Summit Elevation (m): 1628
Trip Date: Thursday, April 09, 2020
Elevation Gain (m): 300
Round Trip Time (hrs): 2.5
Total Trip Distance (km): 7
Quick ‘n Dirty Rating: Class 2 – you fall, you sprain something
Difficulty Notes: The only difficulties here are convincing yourself that the drive from Calgary is worth this bump. Doing it with a shitty spring snow pack only makes it more questionable.
Technical Rating: OT2; YDS (Hiking)
Map: Google Maps
After a very underwhelming hike on Stimson Creek Hills I drove further down a muddy 532 towards the parking spot for Indian Graves Ridge and Willow Creek Ridge as per Bob Spirko. I wasn’t too excited after the dull affair on Stimson Creek Hills but the weather was gorgeous and I was happy to note how dry the SE slope above the road was looking. On my drive I’d stopped and chatted with an RCMP officer who had stopped to chat with a family camping along the road. I was surprised at how little he seemed to know about the restrictions and closures. He also didn’t seem to care about the constant gunfire that was echoing all over the Willow Creek PLUZ area! I noted a vehicle parked at the bridge and realized I wasn’t alone despite the lateness of the day.
The SE end of the ridge was the highlight of the trip. The grassy slopes were bone dry and it almost felt like scrambling season as I topped the end of the ridge in my t-shirt. No wind, warm, beautiful! The feeling would not last long…
As I worked my way along the ridge I started noticing more and more snow. I knew a friend had hiked this route a week previous and he told me that he wished he had snowshoes for the Willow Creek Ridge portion of the hike. He didn’t elaborate but I should have asked more in depth questions. At first the tracks in the snow held my weight just fine – surprising in the +13 degree temperatures. As I caught up with a group of 3 hikers however, the snow started to collapse under me and things got annoying. Views were OK from the high point, but not really worth the effort IMHO. The south end of the ridge is as far as you need to go on Indian Graves to get the best bang for your energy.
I passed the group of 3 as we descended soft and deep snow towards Willow Creek Ridge. They were a mom with two younger daughters and they also didn’t have snowshoes. She seemed determined to keep going despite the deepening snow pack. I felt a little bad breaking through the old tracks and I’m sure causing them more issues as they were lighter than me and sinking less severely.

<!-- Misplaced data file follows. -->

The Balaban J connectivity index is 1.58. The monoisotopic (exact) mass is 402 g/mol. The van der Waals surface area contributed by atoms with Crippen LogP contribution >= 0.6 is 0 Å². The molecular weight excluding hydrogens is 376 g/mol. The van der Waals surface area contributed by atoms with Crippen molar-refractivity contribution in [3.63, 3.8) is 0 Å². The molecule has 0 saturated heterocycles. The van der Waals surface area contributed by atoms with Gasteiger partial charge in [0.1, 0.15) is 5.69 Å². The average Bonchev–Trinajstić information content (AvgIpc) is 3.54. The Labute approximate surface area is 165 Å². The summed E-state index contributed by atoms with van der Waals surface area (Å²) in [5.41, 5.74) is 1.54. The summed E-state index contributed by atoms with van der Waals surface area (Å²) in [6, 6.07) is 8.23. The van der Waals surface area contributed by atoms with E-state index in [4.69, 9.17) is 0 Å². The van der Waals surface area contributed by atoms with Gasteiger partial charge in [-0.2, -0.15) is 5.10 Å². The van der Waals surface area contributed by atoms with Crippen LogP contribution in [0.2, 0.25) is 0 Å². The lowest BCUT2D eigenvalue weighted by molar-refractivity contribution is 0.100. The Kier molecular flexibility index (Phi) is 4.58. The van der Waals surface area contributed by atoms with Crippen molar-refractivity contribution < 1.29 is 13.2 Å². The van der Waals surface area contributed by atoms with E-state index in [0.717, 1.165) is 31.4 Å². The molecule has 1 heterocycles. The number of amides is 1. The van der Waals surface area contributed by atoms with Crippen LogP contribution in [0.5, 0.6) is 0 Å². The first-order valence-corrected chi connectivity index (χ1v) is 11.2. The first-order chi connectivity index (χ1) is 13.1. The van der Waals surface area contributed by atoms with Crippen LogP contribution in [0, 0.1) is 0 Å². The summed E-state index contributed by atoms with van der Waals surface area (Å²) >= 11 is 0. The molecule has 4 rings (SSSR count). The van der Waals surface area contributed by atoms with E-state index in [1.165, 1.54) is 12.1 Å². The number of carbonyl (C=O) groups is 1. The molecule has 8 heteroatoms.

I was getting nervous as I wallowed my way towards Willow Creek Ridge from Indian Graves Ridge. The snow was collapsing under my feet and occasionally was up to crotch deep. This was not good! Of course I’m stubborn and I kept going but I wondered how the 3 much smaller hikers behind me would cope with this energy sucking obstacle. I finally hit the valley bottom only to realize that now the real struggle was going to begin! I’m not going to spend a lot of words on it but the next hour or so was TERRIBLE. This is the stuff of nightmares and is really funny that it always happens on small hills in the off season! 😉 I waded and slogged my way along the old tracks which only held my weight very occasionally. The tracks went around the worst aspect of the ridge for holding deep snow (north) following an ATV track or road. There were moments when I almost gave up but going back was just as bad as finishing at this point so I waded and swore my way forward at a glacial pace.
I was totally exhausted, mentally and physically as the tracks finally gained the north end of Willow Ridge and started up to the first summit. The snow was still crotch deep but at least my target was in sight at this point! I slogged over the first high point and finally gained the main one. Views were OK but I wasn’t feeling like these front range bumps were worth the effort they’d taken at this point! At least I have some new “summits” under my belt I guess. One other positive aspect to these sufferfests is that it prepares me for the scrambling, climbing and hiking season when shit hits the fan, which it always does at some point along the way.
The hike down to the Willow Creek valley was pretty decent and quick in warm spring sunshine. My mood slowly improved as I hiked out along the muddy track back to hwy 532. I really hoped the group following me had managed to slog through and would be OK. Their car was still parked on the road when I arrived so they likely hadn’t turned back but were following my tracks.
I’m not going to sugarcoat it. If it weren’t for Covid-19 and the many restrictions around hiking and closed parks and areas I would NOT have done any of the hikes in the Willow Creek PLUZ area. Despite a very few moments of enjoying the sunshine and the limited views it’s a beat up area with ATV tracks everywhere and you’ll likely “enjoy” the sounds of gunfire as you hike, only making you wish you were hiking somewhere else. 😉